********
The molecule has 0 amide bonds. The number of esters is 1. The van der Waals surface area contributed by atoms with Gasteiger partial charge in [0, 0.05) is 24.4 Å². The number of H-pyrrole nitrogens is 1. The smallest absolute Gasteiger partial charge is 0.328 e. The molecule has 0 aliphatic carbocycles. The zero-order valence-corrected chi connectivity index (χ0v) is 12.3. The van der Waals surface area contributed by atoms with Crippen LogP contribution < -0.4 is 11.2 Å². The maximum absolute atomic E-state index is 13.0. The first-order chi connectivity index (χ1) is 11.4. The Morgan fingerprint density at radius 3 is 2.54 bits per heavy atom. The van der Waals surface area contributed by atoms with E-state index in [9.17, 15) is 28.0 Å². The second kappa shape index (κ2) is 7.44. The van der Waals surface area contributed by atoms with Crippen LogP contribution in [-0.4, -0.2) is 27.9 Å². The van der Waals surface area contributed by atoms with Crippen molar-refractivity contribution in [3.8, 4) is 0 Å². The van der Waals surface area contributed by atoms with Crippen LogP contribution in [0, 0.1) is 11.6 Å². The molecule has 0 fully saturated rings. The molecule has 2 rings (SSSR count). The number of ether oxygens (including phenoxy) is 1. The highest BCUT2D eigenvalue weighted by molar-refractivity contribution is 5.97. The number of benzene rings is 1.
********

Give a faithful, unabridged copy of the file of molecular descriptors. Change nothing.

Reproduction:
The molecule has 0 amide bonds. The number of esters is 1. The van der Waals surface area contributed by atoms with Gasteiger partial charge in [0, 0.05) is 24.4 Å². The number of H-pyrrole nitrogens is 1. The smallest absolute Gasteiger partial charge is 0.328 e. The molecule has 0 aliphatic carbocycles. The zero-order valence-corrected chi connectivity index (χ0v) is 12.3. The van der Waals surface area contributed by atoms with Crippen LogP contribution < -0.4 is 11.2 Å². The maximum absolute atomic E-state index is 13.0. The first-order chi connectivity index (χ1) is 11.4. The Morgan fingerprint density at radius 3 is 2.54 bits per heavy atom. The van der Waals surface area contributed by atoms with E-state index in [9.17, 15) is 28.0 Å². The second kappa shape index (κ2) is 7.44. The van der Waals surface area contributed by atoms with Crippen LogP contribution in [-0.4, -0.2) is 27.9 Å². The van der Waals surface area contributed by atoms with Crippen molar-refractivity contribution in [3.8, 4) is 0 Å². The van der Waals surface area contributed by atoms with Crippen LogP contribution in [0, 0.1) is 11.6 Å². The molecule has 0 fully saturated rings. The molecule has 2 rings (SSSR count). The number of ether oxygens (including phenoxy) is 1. The highest BCUT2D eigenvalue weighted by molar-refractivity contribution is 5.97. The number of benzene rings is 1.